One of the fun things about Williams' time at Givenchy, actually, was that flurry of IYKYK blink-n-ya-miss-it moments.

Like, only the diehards were seeing Williams and his atelier pop up in the Instagram Stories or tagged photos of buzzy friends like Seventh Heaven founder John Ross and Destroy Lonely, a rapper signed to Carti's Opium label (truly, a friend of Carti is a friend of Williams).

Because it was never done for the 'gram. Williams is friends with these folks and he brought them in on his success.

Your Highsnobiety privacy settings have blocked this Instagram post.

He treated the luxury house as a luxury house, emphasizing the opulent product that he'd been hired to create, but Williams' exuberance for Givenchy was also a shared exuberance.

This was arguably best demonstrated with the sprawling social media campaign that debuted before Williams' first collection hit the runway, wherein a slew of A-listers — the Kim Kardashians, the Anne Hathaways — promoted the creative director's new Givenchy designs free of charge.

Your Highsnobiety privacy settings have blocked this Instagram post.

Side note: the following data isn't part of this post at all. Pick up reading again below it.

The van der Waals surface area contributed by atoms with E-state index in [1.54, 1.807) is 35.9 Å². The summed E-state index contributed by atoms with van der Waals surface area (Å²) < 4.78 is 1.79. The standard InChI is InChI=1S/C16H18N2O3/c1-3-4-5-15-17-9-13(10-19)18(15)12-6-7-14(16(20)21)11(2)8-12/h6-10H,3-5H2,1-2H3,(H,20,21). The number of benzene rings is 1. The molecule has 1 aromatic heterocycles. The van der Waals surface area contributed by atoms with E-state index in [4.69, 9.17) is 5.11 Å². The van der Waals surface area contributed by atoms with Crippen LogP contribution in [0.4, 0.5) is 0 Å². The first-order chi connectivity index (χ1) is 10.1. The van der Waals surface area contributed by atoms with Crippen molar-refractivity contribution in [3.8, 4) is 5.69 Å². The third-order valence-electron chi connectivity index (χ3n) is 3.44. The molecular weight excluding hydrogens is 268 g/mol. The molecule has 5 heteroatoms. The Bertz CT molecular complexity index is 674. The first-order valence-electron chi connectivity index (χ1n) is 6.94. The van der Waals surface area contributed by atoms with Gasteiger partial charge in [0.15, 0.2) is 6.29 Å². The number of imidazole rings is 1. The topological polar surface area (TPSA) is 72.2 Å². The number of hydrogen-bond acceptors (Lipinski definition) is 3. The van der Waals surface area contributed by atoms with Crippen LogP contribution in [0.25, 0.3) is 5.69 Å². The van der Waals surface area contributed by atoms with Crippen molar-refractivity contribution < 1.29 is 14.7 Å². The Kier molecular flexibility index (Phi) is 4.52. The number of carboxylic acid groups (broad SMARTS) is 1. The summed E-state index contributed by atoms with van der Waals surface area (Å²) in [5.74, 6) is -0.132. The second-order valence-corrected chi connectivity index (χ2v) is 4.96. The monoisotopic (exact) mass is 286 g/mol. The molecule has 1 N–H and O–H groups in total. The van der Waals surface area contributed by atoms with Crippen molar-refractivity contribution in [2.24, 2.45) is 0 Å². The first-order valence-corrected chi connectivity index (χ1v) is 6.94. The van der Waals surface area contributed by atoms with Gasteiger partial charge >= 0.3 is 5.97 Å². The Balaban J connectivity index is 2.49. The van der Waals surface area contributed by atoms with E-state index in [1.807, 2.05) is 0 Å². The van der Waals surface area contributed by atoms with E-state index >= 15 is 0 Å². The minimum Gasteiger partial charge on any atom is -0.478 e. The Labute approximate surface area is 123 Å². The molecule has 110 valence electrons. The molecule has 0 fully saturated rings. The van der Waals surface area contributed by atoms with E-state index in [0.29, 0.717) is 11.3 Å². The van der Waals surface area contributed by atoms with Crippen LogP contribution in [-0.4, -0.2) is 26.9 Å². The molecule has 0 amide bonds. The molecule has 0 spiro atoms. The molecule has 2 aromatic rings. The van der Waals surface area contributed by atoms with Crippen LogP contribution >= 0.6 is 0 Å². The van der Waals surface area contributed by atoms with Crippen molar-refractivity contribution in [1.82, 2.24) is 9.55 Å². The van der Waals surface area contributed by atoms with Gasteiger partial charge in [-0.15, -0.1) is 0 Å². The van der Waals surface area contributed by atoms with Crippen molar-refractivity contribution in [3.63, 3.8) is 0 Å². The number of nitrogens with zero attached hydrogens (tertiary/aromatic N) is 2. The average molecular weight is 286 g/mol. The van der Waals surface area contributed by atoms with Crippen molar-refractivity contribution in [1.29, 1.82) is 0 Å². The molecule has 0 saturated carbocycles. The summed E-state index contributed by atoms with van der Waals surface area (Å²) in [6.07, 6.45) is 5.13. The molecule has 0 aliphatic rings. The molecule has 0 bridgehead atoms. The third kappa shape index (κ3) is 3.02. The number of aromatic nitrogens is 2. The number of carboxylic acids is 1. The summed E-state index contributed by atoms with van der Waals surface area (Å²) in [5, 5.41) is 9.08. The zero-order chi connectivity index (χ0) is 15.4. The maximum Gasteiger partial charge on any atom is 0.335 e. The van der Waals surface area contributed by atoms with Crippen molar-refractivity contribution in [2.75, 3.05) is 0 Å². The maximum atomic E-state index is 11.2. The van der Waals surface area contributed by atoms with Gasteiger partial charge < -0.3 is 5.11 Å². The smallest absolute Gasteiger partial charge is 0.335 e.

But, if it was the household names whose pro bono support formed the foundation of Williams' Givenchy, it's the indie talents that Williams nurtured who represent the most optimistic and lingering aspects of Williams' Givenchy.

For Williams' magnanimity represented a trait rarely seen in the industry: inclusion.

I won't sit here and pretend that anyone involved in fashion today has singularly solved the industry's dire lack of representation but Williams' willingness to spread the love to this extent was unusual in a business so reliant on safe bets and household names.

Your Highsnobiety privacy settings have blocked this Instagram post.

Frankly, it was very Virgil Abloh of Williams, to reference one of the designer's oldest friends.